6. Pull Data Predictably

Now that you’ve made the effort to ensure all data, from all locations, is secured and normalized, protect it. This means there must exist a predictable, repeatable and auditable manner by which applications, systems and companies access your data. Notice I didn’t say people.

To access data from the single source of truth, there must exist predictable, repeatable and auditable set of actors, permissions and activities. If there is variability in actors, permissions and activities, it will no longer be a single source of truth.

Require anyone or thing that wants access to your data to follow your rules. Non-negotiable. This includes people in Mensa, people with twenty years of tenure who have been there since the company started, the CEO’s nephew and your mom.

Your single source of truth is special. No one who wants access to the data is special. Despite what their mom told them when they were young.

7. Use Your Data to Inform Your Decisions Dynamically

Attach reporting solutions. Attach streaming solutions. Attach elastic search. Attach dashboards. Follow the rules. Enjoy peace.

Now you can trust that your data has integrity. You can trust it is secure. You can trust your data is predictable, repeatable and auditable. You can trust your company has one message.

And you can trust that you know all applications, repositories, data management and security behaviors, actors, hosting solutions and reports are something upon which you can bank your company’s reputation.


If you would like to take control of your data, secure it and make it dynamically meaningful to everyone in your company, the teams at Trility help companies solve these challenges with a focus on predictable, repeatable and auditable behaviors. Email us at forthejourney@trility.io.

Pack Line Cloud Security

Cloud Security is everyone’s responsibility requires aggressive defense.

Basketball season is in full swing. I have been lucky for the last seven years to coach different levels of basketball ranging from Youth teams through the local High School team. Coaching continues to be a rewarding experience and many of the lessons I have learned working with athletes and other coaches apply directly to my work with product teams.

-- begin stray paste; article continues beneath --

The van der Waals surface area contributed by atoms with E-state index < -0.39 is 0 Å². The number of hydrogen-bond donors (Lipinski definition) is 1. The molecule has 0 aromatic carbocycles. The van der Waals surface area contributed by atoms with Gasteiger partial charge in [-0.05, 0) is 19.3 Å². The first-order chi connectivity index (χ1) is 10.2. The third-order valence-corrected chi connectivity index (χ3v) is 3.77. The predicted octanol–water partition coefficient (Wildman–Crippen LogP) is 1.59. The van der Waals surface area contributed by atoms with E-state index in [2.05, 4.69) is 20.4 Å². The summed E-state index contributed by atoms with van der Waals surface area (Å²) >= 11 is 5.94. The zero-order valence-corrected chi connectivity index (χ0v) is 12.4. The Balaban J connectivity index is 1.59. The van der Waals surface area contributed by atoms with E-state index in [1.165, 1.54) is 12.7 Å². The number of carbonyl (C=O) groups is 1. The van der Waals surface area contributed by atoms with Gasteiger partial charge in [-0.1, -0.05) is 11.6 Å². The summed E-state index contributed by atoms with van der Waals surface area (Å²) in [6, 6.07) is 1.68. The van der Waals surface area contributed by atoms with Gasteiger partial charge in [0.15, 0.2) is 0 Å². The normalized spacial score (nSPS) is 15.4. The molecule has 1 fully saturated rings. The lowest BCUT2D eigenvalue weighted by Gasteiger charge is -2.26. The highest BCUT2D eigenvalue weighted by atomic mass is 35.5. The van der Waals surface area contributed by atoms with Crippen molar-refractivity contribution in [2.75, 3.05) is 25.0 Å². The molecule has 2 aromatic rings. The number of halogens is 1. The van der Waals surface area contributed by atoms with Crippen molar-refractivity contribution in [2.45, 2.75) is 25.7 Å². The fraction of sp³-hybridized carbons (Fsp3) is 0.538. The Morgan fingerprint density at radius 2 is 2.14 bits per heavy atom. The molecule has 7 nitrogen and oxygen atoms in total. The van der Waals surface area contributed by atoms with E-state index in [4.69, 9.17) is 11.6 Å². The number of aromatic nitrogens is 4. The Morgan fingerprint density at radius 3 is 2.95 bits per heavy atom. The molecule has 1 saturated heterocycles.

It doesn’t matter how much you work to perfect your craft, be it system architecture or coaching a team of fifth-grade athletes, there are always new challenges to tackle. A core tenant of sports is continuous improvement which should be applied to everything we do with technology. No one starts playing basketball ready to play in the pros, but everyone has it in them to be successful. It takes a tremendous amount of practice, a dedication to learning new things from others, and celebrating the little victories along the journey.

It is not surprising there are so many different Cloud Security analogies available on the Internet. Cloud Security is a difficult concept to describe given the wide range of tools, services, and seemingly infinite combinations organizations can utilize to solve business problems.

Playing Cloud Security Defense

If you are a fan of basketball, using different defensive schemes is a great way to describe different views on Cloud Security processes. In all cases, the goal is to prevent the offense, or in this case bad actors, from scoring while providing dynamic responses to a constantly changing product architecture and threat landscape.

Typical Cloud Security frameworks today can be compared to two classic defenses: man-to-man and zone.

Man-to-Man

Man-to-Man Cloud Security involves security controls developed around individual services of products. Each control is focused on denying the service from sending or receiving information to other services in the system and aggressively focusing on protecting a single service. Firewalls, both web application and network, focus on denying traffic to block bad actors from easily accessing services. Logging and application specific analytics can be used to build a profile of a service and alert when the service profile is not followed. The disadvantage with man-to-man Cloud Security is in its aggressive focus on the individual service and a lack of real understanding of the big picture. There is a general lack of information on what other services are doing and because of this, any weakness in the focus on a single service can lead to breakdown of the security in general and, in basketball terms, an easy lay-up.

2-3 Zone

Zone Cloud Security primarily revolves around the frameworks in place for infrastructure deployed to support a wide variety of services. We still see organizations bringing the rigid security frameworks utilized for years in brick and mortar data centers and trying to apply them to Cloud Security. Deployed like a 2-3 zone in basketball, the defensive posture is to watch a specific area of the infrastructure and report back to a central service for monitoring and support. As information travels through the zone, communication is critical to ensure nothing gets lost in the shuffle. Each position in the zone is devoted to a specific task supporting a number of different services including both perimeter and core defense. The disadvantage with any zone defense is the gaps and in the public cloud space, gaps are appearing every day.

Server-less architectures are an exciting approach to utilizing the true power of elastic capacity while providing developers easier and easier ways to deploy features to production environments. However, in reducing the amount of infrastructure under direct monitoring the threat surface area is increasing at an equal rate. As any basketball coach will tell you, the easiest way to defeat a zone defense is by moving the ball and attacking the gaps in the zone. Another easy lay-up.

Trility takes a different approach to Cloud Security: the pack line.